Tompkins Square Park in Alphabet City – Part 1
The single most dominant feature of Alphabet City has to be Tompkins Square Park. It is most definitely a park with a past. Back in the 80’s, it was filled with the homeless and was a major drug market. In 1988, a riot erupted and served as a rallying point for a lot of the politics of the day and echos of it still seem to be present.
It’s located between Avenue A and Avenue C. Here’s where I ran into it, coming from St. Mark’s Place.
In a word, the park is…unremarkable. It’s moderate sized and it has some wonderful elm trees scattered throughout it.
Another thing it has a lot of are fences. Lots and lots of fences. Maybe it’s something arising from Tompkins’ history as a rallying point of protests and the like (fencing makes it harder for very large groups to act in concert) or maybe it’s protection for the trees and grasses (the population density in the area is very high). Whatever. For the most part, if you’re in Tompkins Square Park, you’re not gonna be walking on the grass very much.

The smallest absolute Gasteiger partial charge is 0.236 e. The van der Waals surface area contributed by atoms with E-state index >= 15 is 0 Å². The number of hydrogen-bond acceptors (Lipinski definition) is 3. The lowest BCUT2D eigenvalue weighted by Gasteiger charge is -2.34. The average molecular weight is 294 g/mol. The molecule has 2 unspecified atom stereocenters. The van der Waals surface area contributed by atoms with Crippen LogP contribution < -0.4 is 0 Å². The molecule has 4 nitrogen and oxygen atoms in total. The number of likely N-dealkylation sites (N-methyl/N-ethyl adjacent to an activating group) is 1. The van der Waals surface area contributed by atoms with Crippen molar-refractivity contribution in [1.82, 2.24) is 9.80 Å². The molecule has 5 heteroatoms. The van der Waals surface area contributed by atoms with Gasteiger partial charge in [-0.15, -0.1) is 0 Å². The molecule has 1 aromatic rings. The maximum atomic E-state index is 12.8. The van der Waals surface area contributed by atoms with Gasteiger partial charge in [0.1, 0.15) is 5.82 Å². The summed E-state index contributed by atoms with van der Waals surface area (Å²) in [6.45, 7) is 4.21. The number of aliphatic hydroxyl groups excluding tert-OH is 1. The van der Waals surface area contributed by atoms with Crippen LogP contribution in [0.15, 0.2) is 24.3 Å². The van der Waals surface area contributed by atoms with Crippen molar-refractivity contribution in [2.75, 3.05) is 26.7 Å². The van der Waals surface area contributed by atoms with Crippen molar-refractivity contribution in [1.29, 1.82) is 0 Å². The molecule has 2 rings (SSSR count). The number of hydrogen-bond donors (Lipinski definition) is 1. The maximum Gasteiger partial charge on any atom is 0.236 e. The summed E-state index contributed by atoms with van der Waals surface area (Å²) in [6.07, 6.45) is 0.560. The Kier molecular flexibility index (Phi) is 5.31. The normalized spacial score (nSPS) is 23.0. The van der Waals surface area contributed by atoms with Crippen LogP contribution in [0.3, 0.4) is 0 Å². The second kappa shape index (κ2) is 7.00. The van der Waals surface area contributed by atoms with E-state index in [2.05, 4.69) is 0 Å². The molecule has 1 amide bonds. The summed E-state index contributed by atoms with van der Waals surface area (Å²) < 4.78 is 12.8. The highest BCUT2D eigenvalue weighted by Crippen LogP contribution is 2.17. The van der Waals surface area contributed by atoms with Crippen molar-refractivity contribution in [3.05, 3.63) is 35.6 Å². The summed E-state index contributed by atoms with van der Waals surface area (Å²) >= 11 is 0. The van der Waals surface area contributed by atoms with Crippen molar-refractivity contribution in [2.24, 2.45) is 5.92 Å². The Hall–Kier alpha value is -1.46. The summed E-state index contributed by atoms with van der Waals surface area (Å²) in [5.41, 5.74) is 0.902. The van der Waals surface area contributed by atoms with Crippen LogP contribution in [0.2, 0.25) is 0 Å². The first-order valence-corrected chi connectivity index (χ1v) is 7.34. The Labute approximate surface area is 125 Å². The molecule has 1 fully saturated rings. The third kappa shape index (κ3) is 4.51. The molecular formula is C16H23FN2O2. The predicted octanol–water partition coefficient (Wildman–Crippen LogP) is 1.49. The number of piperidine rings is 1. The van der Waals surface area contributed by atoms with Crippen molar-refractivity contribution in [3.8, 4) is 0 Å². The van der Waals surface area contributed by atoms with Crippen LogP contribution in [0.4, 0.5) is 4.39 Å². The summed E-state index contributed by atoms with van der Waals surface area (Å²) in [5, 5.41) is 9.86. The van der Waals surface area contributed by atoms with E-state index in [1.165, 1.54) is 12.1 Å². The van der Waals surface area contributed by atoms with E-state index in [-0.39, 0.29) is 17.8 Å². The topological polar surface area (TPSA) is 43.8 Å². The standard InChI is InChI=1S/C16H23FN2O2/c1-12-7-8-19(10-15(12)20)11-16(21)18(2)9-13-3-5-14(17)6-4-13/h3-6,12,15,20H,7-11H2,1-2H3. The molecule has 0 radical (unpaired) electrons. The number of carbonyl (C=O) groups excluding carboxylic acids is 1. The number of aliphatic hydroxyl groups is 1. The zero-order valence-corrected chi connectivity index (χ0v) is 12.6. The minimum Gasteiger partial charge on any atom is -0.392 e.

A little after entering the park, I saw a sculpture that I had to check out. It’s the Temperance Fountain.
That’s “temperance” as in no alcohol. The fountain was a gift from a man by the name of Henry D. Cogswell and was given to provide an alternative beverage (cold water) to the Lower East Side during the late 1800s. Cogswell had made his fortune in the California Gold Rush of 1849 and spent a lot of his money in support of the Temperance Movement.
The figure on the top is Hebe – the water carrier, at least according to a nearby sign. But that’s rather odd. The Greek mythological character of Hebe was a cupbearer who served nectar and ambrosia to the Greek gods; and we know what a bunch of rowdy debauchers those guys were. Another way of saying it: they weren’t temperant in the least.